Triumph over adversity is a tried and true formula for molding character. Everyone has a story and at the crux of it is that familiar arc where the world implodes and you’re struck in a maelstrom of confusion, despair, doubt and fear; questioning your own sense of self and purpose.

written by Michael Chambers

Nostalgia, Memories and the allure of Power.

Triumph over adversity is a tried and true formula for molding character. Everyone has a story and at the crux of it is that familiar arc where the world implodes and you’re struck in a maelstrom of confusion, despair, doubt and fear; questioning your own sense of self and purpose. It is also familiar to witness the emerging from the ashes; the rising from the doldrum of chaos that spurs an endless uphill battle to meet the sun and bask in the euphoric joy of your ascension. You’ve walked through the fire burnt and charred but free- unshackled from the negative mental dialogue that permeates the consciousness. They pop up occasionally – a fleeting reminder of the past – But, ‘meh’…you shrug the shoulders and move on unaltered.
All this is a familiar trope but – like anything else-it’s all in the execution.

This isn’t a very daring, provocative or a particularly controversial Memoir. One might go into this searching for the bite size savoury pickings of some long held political and personal secret(s) finally given form but that isn’t the case here and it doesn’t aspire to be. In fact, it’s a pretty straightforward telling of a woman’s struggle from a young age in a lower middle class family to becoming an active wife of the Prime Minister at Jamaica House . Sure there are revelatory moments as with most stories but most of these aren’t meant for shock and awe. Quite the opposite, it inadvertently seems to conjure up a deep sense of warmth and affection; moments when you’re regretfully laughing at the expense of others’ discomfort and, y’know….’one draws’, to blushing and awkwardly looking around uneased by the same uneasiness and tension lifting off the pages; against the contrast of sadness, fear, regret and resentment towards selfishness and lack of understanding. It is also a pretty vivid portrait of social life in Kingston in the 1940s for this 90s baby -with its fete and frivoties and it’s stern natured school system- but most pointedly it’s level of deep rooted classism and impoverishment.

Of course, the bulk of story is centered around the eponymous Michael Manley and Her relationship with him in and out of the political arena. Its an intriguing look at the power dynamics of these unions and how they work particularly for women; of how dreams and personal vendettas must be sacrificed; how loyalty is all but blind and how a difference in ideology can render a deep and intimate union shattered beyond repair.


Its also beautiful to watch the layers peeled away from inside out. As outsiders we see the glitz and the spell binding charisma that these public figures exhude and most often than not- without a frame of reference- we imagine life and living may be alot easier for them. Of course any mature, realistically minded person knows there’s more to this dimension but it’s an inclination that can’t be shaked. We’re presented with the duties, responsibilities and the immense amount of time spent attending them. It’s a vivid description of life on the road and at home, especially with kids; but there is also warmth and a sense that this all meant to be with an acceptance of it. This is seen through the balancing act by Mrs Manley and Her ability to showcase grace and considerable skill in adapting to various social situations especially involving Her husband. Sometimes its sheer stubbornness and militancy, other times its more covert and softly approached. Heavy lies the Crown.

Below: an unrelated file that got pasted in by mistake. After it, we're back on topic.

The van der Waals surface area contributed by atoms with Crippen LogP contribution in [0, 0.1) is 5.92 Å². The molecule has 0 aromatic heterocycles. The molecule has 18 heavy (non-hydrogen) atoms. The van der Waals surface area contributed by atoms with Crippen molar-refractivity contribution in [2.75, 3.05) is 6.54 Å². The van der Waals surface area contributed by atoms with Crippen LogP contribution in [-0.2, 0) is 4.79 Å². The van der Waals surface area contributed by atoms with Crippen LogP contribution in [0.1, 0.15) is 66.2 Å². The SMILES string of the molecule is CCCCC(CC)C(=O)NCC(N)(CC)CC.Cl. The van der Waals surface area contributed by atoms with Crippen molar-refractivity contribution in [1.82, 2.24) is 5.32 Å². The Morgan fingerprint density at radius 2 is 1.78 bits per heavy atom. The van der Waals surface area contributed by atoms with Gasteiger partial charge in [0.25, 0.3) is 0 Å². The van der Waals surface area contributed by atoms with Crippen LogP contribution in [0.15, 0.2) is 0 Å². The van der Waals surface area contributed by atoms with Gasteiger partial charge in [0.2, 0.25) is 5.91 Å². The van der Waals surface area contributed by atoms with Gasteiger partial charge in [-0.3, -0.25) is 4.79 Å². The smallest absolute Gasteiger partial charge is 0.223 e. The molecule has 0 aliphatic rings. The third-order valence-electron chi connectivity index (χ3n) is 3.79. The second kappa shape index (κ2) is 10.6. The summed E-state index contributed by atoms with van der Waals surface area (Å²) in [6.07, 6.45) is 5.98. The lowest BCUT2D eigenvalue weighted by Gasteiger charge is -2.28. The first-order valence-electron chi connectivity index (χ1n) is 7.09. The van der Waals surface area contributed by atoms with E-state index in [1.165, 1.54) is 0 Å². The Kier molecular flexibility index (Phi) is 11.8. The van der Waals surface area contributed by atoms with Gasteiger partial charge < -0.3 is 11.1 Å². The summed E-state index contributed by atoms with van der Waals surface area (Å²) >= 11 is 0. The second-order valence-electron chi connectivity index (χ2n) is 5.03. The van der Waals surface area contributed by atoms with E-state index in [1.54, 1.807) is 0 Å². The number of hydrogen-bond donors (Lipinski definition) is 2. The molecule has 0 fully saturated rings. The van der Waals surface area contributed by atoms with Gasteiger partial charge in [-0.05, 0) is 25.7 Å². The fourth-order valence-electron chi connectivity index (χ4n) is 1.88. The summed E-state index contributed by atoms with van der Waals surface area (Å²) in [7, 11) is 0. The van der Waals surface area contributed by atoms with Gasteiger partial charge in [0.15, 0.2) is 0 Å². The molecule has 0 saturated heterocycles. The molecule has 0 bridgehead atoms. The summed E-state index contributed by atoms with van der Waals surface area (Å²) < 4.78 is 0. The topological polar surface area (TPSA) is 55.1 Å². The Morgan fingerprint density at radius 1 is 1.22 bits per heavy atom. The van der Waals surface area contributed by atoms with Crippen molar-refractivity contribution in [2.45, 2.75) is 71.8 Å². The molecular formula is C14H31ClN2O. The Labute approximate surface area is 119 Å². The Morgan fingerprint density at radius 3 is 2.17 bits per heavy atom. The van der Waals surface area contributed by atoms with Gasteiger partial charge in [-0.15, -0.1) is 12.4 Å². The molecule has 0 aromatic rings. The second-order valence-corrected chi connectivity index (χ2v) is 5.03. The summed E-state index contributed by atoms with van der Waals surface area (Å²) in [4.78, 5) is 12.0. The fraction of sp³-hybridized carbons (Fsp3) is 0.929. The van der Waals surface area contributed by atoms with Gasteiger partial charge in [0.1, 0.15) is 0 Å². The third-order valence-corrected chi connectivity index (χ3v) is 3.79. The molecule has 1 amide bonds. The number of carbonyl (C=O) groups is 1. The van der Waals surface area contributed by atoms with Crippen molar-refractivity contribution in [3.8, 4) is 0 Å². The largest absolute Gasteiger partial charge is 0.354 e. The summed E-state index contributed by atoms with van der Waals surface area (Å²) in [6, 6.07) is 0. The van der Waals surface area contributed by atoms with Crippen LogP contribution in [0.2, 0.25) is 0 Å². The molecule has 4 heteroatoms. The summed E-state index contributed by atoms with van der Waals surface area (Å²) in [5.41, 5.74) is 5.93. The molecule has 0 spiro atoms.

Another interesting theme that seems interwoven into the very fabric of this Memoir is Parental Absenteeism or -probably more accurately – emotional absenteeism from parents . Physical absence, although to a degree is, well….present, seem almost as unencumbered by its periphery as Bevery’s childhood; starved from affection and love by parent(s) and given mostly by extended family members. This is also quite potent for Michael Manley who has had three different marriages before Hers, all yielding children.

It’s interesting to juxtapose the lack of emotional availability and positive mental nurturing to success and strength, particularly if one’s socio-economic background compounds it. After all, Her Mother has repeatedly belittled, berated and broken her down to feel inferior to others; a trait she had carried into adulthood. It is after encouragement and affirmations from well intentioned counterparts does a deep sense of self appreciation begins to sink in. Before that it was her own sense of resentment towards that cage and resilience that carried the bulk of motivation and drive needed for personal endeavours. Resilience ironically that had been bestowed upon Her by Her mother unwillingly. Of course this may not be so black and white but it begs the question: was all this meant to be? And without it what and where would she be; another average Jane obscured amongst the masses? Was it blind luck a confluence of events or a cascade of coincidences? It is tempting to pick one given the evidence.

“Based on my own experience, i knew that suffering as an end in itself is merely suffering, but that suffering merely as a means to an end, for a cause that means justice and equality for all, is quite different, for it’s suffering with a purpose.”

I think this sums up Beverly Manley’s stirring, reflective and often times mournful Memoir. A biting commentary on life as seen through the lens of relative poverty to abundance in spirit, acceptance and peace.